Top-10 Digital Infrastructure Trends for 2020

The digital infrastructure industry continues to grow and change at a striking price. Across the world, a thriving community of investors, designers, owners and operators are grappling with many of the same issues: resiliency and risk, the impact of cloud, the move to the edge, rapid innovation, and unpredictable (although mostly upward) demand.  What should stakeholders in this industry expect in 2020? Which innovations will make a difference — and which have been exaggerated? Is the challenge of distributed resiliency being solved, or is it getting worse? What are regulators likely to do?

Ten data center industry trends in 2020

The Top-10 trends the Uptime Institute Intelligence team has identified show an industry that is confidently expanding toward the edge, that is attractive to many new investors, and that is embracing new technologies and architectures — but one that is also running against some headwinds. Resiliency concerns, premature expectations about the impact of 5G, climate change, environmental impact and increasingly watchful regulators are among the hazards that must be successfully navigated.

So without further ado, here are the Top-10 Trends for 2020…

#1: Outages drive authorities and businesses to act

Big IT outages are occurring with growing regularity, many with severe consequences. Executives, industry authorities and governments alike are responding with more rules, calls for more transparency and a more formal approach to end-to-end, holistic resiliency.

#2: The internet tilts toward the edge

In the coming years, significant data will be generated by many more things and much more will be processed away from the core, especially in regional data centers. Many different types of data centers and networking approaches will be needed.

#3: Data center energy use goes up and up

Energy use by data centers and IT will continue to rise, putting pressure on energy infrastructure and raising questions about carbon emissions. The drivers for more energy use are simply too great to be offset by efficiency gains.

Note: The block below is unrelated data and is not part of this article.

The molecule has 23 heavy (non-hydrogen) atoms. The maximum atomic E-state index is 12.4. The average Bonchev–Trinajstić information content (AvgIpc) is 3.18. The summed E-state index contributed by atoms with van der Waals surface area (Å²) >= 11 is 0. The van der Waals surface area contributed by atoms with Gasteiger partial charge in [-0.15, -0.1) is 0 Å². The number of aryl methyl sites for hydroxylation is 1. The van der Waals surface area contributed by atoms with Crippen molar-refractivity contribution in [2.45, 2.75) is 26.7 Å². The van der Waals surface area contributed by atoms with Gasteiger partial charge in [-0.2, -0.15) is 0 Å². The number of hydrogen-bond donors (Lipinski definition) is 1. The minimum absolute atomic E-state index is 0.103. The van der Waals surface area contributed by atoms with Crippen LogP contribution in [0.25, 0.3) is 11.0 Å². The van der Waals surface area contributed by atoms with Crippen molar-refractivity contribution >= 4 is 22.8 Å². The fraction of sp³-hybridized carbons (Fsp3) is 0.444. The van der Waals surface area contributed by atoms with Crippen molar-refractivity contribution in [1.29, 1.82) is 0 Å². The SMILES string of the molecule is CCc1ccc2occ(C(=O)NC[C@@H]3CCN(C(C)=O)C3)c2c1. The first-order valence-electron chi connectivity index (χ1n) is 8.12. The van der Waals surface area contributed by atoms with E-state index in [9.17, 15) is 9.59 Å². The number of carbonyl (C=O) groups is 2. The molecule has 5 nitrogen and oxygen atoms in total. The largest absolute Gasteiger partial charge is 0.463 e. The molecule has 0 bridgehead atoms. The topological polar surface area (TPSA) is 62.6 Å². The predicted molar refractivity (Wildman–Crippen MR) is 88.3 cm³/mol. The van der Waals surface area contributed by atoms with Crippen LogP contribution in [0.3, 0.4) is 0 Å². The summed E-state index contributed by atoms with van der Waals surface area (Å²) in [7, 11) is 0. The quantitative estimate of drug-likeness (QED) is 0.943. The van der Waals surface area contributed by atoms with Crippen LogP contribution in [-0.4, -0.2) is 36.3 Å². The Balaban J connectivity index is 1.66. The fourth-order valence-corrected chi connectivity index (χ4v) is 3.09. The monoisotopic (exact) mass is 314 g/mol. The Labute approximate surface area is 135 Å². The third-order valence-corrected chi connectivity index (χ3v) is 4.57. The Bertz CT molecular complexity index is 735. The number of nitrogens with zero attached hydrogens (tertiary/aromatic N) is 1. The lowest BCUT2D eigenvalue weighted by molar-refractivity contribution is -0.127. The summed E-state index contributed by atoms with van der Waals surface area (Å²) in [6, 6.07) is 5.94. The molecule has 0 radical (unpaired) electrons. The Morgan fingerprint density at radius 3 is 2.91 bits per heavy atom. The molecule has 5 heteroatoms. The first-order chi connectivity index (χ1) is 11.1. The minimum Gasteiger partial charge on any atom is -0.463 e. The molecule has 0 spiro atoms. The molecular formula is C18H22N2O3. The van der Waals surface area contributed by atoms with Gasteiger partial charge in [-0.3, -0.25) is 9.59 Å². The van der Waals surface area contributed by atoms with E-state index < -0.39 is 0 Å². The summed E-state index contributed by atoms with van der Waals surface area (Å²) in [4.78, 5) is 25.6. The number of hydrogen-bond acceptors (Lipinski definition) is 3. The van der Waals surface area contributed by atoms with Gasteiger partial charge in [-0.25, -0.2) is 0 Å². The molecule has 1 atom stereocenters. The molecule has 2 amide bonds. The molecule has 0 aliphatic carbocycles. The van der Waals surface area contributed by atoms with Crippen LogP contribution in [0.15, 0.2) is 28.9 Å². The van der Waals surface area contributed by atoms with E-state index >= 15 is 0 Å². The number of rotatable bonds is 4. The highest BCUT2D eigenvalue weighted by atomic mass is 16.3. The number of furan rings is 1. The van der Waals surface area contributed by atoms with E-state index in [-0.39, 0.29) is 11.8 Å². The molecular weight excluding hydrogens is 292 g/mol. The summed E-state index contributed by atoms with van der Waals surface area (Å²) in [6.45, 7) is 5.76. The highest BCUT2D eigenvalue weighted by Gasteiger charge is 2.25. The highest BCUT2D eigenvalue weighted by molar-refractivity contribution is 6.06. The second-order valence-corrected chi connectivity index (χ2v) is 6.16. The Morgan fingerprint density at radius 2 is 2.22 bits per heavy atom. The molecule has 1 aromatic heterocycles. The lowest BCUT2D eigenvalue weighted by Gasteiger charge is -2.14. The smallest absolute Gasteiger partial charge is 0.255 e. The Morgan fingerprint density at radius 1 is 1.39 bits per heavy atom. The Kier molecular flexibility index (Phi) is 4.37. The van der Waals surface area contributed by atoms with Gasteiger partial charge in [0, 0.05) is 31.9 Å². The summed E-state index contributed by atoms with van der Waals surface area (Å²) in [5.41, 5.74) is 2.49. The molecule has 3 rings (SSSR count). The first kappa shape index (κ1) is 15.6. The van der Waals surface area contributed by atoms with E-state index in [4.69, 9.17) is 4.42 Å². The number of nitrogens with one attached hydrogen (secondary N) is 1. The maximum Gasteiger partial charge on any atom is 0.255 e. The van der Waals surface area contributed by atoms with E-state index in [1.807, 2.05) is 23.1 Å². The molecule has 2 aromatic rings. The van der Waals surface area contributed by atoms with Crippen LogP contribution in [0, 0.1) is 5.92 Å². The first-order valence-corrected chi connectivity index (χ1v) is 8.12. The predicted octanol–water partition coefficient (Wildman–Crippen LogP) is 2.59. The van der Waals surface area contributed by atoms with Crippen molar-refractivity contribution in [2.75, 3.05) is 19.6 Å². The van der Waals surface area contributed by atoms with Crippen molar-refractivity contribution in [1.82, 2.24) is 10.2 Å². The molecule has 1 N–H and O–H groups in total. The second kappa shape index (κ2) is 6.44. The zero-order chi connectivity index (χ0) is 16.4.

#4: Capital inflow boosts the data center market

Data centers are no longer a niche or exotic investment among mainstream institutional buyers, which are swarming to the sector. New types of capital investors, with deep pockets and long return timelines, could boost the sector overall.

#5: More data, more automated data centers

Many managers are wary of handing key decisions and operations to machines or outside programmers. But recent advances, including the broad adoption of data center infrastructure management systems and the introduction of artificial intelligence-driven cloud services, have made this much more likely. The case for more automation will become increasingly compelling.

#6: Data centers without generators: More pilots, more deployments

Most big data centers cannot contemplate operating without generators, but there is a strong drive to do so. Technological alternatives are improving, and the number of good use cases is proliferating. The next 24 months are likely to see more pilots and deployments.

#7: Pay-as-you-go model spreads to critical components

As enterprises continue to move from a focus on capital expenditures to operating expenditures, more critical infrastructure services and components — from backup energy and software to data center capacity — will be consumed on a pay-as-you-go, “as a service” basis.

#8: Micro data centers: An explosion in demand, in slow motion

The surge in demand for micro data centers will be real, and it will be strong — but it will take time to arrive in force. Many of the economic and technical drivers are not yet mature; and 5G, one of the key underlying catalysts, is in its infancy. Demand will grow faster from 2022.

#9: Staffing shortages are systemic and worsening

The data center sector’s staffing problem is systemic and long term, and employers will continue to struggle with talent shortages and growing recruitment costs. To solve the crisis, more investment will be needed from industry and educators.

#10: Climate change spurs data center regulations

Climate change awareness is growing, and attitudes are hardening.  Although major industry players are acting, legislators, lobbyists and the public are pressing for more. More regulations are on the way, addressing energy efficiency, renewable energy and waste reduction.

So what should YOU do as part of your 2020 planning process? Think about your own needs in the terms of business requirements and embrace the undeniable fact that the Digital Infrastructure world around you *IS* changing. In other words, start with crafting a TOP-DOWN understanding of what the business needs from IT, and then chart yourself a path to embrace the trends that are taking hold across the planet. As a general rule, if you are building and/or operating your computing function the Same way you did 10 years ago, then you are probably sub-optimized, inefficient and incurring significant higher costs and risks compared to those that are proactively embracing new ideas and approaches. As always, challenge yourself to compare your existing structures to what a ‘clean-slate’ approachg might yield, and then strive to more forward.

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